The Massachusetts Supreme Judicial Court affirmed in a recent ruling that Worcester police conducted an illegal search during a traffic stop in 2008. The Court tossed the gun and drug evidence found by police during the search, forcing prosecutors to drop the case (Source: Telegram & Gazette).
Here’s how the Telegram summarized the case:
Officer George Lavin, a five-year member of the police department, was on routine patrol at Hooper and Catharine streets about 10:30 p.m. May 18, 2008, when he saw a gray Hyundai Sonata run a stop sign at the intersection. Officer Lavin turned on his cruiser’s blue lights and the Hyundai stopped less than a block away in the parking lot of an apartment building at 42 Catharine St.
Officer Lavin got out of his cruiser, approached the vehicle and called for backup just before seeing two male passengers get out of the Sonata and walk toward the apartment building. Officer Lavin ordered both men to get back into the car. One began running toward the building while the other hastened his pace.
Fabian Perkins of 26 Ethan Allen St., the driver of the car, remained seated and identified himself to Officer Lavin. The officer ordered Mr. Perkins out of the car, pat-frisked him and asked him for identification and the names of the passengers who fled.
Mr. Perkins responded that he did not know the men. He produced a learner’s permit, which required him to have a licensed driver with him while behind the wheel of a car. Officer Lavin again asked Mr. Perkins to identify the occupants of the vehicle. He did not respond and was handcuffed.
Officer Timothy Segur, a three-year member of the police department, arrived at the scene, spoke to Officer Lavin and then entered 42 Catharine St. to look for the two passengers. He checked the first-floor common areas and hallway and immediately returned to the stopped vehicle.
Officer Segur asked Officer Lavin if he had searched the car, and Officer Lavin said he had not. One door of the Sonata was ajar and the interior light was on.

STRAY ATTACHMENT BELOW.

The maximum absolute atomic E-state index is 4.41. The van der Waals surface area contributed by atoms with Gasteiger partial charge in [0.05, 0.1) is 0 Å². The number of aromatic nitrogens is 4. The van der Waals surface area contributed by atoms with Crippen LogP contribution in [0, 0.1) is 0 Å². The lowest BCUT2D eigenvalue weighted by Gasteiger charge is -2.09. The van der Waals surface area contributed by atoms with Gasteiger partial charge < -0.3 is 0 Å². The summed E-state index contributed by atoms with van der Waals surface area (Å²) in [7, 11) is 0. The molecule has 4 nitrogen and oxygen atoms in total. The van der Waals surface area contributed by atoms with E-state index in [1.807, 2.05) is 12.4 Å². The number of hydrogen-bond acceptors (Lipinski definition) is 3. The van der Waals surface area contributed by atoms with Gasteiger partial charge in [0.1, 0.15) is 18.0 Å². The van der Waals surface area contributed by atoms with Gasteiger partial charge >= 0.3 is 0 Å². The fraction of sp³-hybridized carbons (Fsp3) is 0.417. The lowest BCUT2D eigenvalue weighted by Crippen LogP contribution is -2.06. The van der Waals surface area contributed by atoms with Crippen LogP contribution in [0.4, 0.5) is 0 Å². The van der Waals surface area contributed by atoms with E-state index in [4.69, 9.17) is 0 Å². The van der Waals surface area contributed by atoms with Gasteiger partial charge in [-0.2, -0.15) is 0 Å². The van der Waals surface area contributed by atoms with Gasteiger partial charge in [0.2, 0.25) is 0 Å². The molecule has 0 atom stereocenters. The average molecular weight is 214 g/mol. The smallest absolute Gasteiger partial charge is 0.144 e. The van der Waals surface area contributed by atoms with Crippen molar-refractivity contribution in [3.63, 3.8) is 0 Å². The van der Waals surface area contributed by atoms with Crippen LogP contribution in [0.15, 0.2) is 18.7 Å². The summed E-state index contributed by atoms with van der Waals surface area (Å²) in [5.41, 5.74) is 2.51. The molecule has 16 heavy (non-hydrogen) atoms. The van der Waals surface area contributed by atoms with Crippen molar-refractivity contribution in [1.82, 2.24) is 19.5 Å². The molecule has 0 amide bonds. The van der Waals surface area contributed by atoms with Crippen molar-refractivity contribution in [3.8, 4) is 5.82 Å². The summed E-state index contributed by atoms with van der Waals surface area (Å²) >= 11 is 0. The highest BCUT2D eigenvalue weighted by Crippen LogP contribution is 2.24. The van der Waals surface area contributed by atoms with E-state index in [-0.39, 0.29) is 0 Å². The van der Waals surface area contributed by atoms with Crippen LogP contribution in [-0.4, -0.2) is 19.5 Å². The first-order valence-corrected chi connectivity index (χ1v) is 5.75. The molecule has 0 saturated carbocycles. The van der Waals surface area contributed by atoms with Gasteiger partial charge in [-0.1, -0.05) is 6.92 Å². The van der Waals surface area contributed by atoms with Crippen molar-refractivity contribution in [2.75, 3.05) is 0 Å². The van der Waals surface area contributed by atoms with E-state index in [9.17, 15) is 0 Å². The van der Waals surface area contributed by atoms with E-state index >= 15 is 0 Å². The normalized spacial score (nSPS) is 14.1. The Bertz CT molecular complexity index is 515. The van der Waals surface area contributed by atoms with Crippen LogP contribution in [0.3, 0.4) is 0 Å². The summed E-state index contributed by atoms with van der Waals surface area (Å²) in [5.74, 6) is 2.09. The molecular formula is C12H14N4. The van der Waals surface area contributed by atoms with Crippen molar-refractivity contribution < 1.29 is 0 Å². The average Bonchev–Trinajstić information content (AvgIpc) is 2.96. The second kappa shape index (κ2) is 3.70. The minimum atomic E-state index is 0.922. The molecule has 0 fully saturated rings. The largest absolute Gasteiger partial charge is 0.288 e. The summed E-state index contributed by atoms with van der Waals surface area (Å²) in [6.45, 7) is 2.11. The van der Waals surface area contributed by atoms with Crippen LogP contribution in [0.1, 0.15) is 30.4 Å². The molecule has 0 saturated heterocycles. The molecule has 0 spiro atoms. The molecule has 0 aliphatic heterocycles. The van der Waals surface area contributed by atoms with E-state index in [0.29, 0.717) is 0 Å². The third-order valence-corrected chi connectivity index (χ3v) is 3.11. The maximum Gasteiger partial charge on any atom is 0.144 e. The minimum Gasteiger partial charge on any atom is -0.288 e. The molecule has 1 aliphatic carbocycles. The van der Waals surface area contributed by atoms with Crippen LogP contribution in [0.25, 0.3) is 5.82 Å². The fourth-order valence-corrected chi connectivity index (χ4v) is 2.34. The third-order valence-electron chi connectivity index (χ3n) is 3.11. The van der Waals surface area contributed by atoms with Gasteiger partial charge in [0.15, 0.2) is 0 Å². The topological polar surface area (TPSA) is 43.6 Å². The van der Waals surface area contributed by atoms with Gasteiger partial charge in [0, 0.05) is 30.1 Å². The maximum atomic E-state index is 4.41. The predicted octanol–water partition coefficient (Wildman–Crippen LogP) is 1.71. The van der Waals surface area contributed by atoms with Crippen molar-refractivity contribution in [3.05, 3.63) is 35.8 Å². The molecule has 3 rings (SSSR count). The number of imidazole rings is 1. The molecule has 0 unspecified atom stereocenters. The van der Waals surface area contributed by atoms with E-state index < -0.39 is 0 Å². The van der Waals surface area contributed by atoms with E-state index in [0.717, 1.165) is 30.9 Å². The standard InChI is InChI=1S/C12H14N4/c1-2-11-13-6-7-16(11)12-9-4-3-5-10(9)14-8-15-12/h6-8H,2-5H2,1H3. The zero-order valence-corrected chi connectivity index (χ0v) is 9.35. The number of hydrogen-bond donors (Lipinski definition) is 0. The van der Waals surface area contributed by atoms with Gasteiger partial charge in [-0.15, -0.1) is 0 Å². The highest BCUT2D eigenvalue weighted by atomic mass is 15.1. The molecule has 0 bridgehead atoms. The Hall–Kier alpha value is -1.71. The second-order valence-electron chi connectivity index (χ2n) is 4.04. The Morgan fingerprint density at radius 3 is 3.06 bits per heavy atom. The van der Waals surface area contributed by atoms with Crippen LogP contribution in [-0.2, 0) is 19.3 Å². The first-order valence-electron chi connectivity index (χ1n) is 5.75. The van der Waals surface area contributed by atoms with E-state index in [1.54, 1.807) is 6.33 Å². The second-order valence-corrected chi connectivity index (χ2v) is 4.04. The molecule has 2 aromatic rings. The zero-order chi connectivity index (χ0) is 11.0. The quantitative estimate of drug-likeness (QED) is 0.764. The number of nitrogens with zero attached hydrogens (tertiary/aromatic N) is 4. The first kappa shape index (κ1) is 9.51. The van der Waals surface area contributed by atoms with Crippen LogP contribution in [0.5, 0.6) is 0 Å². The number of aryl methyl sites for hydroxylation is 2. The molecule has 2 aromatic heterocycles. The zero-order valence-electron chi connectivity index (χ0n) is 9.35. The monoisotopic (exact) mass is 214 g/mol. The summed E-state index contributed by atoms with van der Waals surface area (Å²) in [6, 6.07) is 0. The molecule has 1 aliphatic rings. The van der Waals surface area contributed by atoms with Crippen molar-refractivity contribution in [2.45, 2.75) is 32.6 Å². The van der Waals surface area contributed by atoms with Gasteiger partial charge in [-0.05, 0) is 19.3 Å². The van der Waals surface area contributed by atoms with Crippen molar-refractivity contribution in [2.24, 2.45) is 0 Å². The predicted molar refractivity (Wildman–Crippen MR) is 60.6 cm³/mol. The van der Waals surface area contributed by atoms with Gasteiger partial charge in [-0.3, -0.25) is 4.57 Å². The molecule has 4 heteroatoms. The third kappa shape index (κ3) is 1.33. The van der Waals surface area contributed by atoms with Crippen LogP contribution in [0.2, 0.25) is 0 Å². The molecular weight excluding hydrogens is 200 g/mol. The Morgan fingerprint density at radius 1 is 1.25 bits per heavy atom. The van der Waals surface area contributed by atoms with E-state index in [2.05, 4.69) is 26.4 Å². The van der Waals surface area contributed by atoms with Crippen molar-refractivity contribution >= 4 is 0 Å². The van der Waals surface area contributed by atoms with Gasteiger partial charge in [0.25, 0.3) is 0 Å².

Judge Page found that the officers did not see any contraband in plain view, but conducted a search of the vehicle that yielded a firearm, marijuana and a substance believed to be crack cocaine.
At least a half-dozen additional officers arrived at the scene and entered 42 Catharine St. in search of the two men who had been in the car with Mr. Perkins.
One of them, Tareek Hendricks, now 31, of 144 Stafford St., was found in one of the apartments and was arrested. The second man, identified as Elijah Cherry, now 28, of 20 Svea St., was caught while leaving the building through a back door.
All three men were charged with firearm and drug offenses, and their cases were pending in Worcester Superior Court when Judge Page issued her ruling.
Lawyers for the three suspects argued at the hearing on the motion to suppress that the actions of the police, including the initial stop of the car, the pursuit of Mr. Hendricks and Mr. Cherry, the pat-frisk of Mr. Perkins, the warrantless search of the car and the entry into the apartment were unlawful and violated their constitutional rights.
The prosecution countered that the firearm was in plain view in the car and provided probable cause for the search of the vehicle, that the search of the vehicle was permissible as a search incident to Mr. Perkins’ arrest and that Mr. Hendricks and Mr. Cherry lacked standing to challenge the search because they abandoned the contents of the car, as well as any reasonable expectation of privacy, when they left the scene.
“This court’s finding that the officers did not see the gun in plain view, and that they only located the contraband after conducting a more intrusive search, renders the search illegal,” Judge Page wrote.
“While Lavin was justified in stopping the car for a traffic violation, and his detention of Perkins to determine whether he was properly operating the vehicle was reasonable, the Commonwealth has failed to establish that the officers needed to search the car to ensure their safety or that any other applicable exception to the warrant requirement would justify the search of the car. Therefore, the gun, cocaine and marijuana must be suppressed,” she wrote.
Prosecutors appealed the ruling to the state Appeals Court and the SJC took jurisdiction of the case on its own initiative.
“Because there was no error in the judge’s finding that the firearm was not in plain view, because the search cannot be justified as a search incident to arrest, and because the Commonwealth failed to establish that Hendricks and Cherry abandoned the contents of the automobile when they left the scene, we agree with the judge’s conclusion that the search of the automobile constituted an unlawful warrantless search requiring suppression of the evidence seized,” Judge Barbara A. Lenk wrote for the SJC.
The SJC focused on the narrow question of whether Judge Page properly suppressed the evidence found in the Sonata and did not address the propriety of Officer Lavin’s order to Mr. Hendricks and Mr. Cherry to return to the car. The court said in a footnote to its decision that it would “leave this issue for another day.”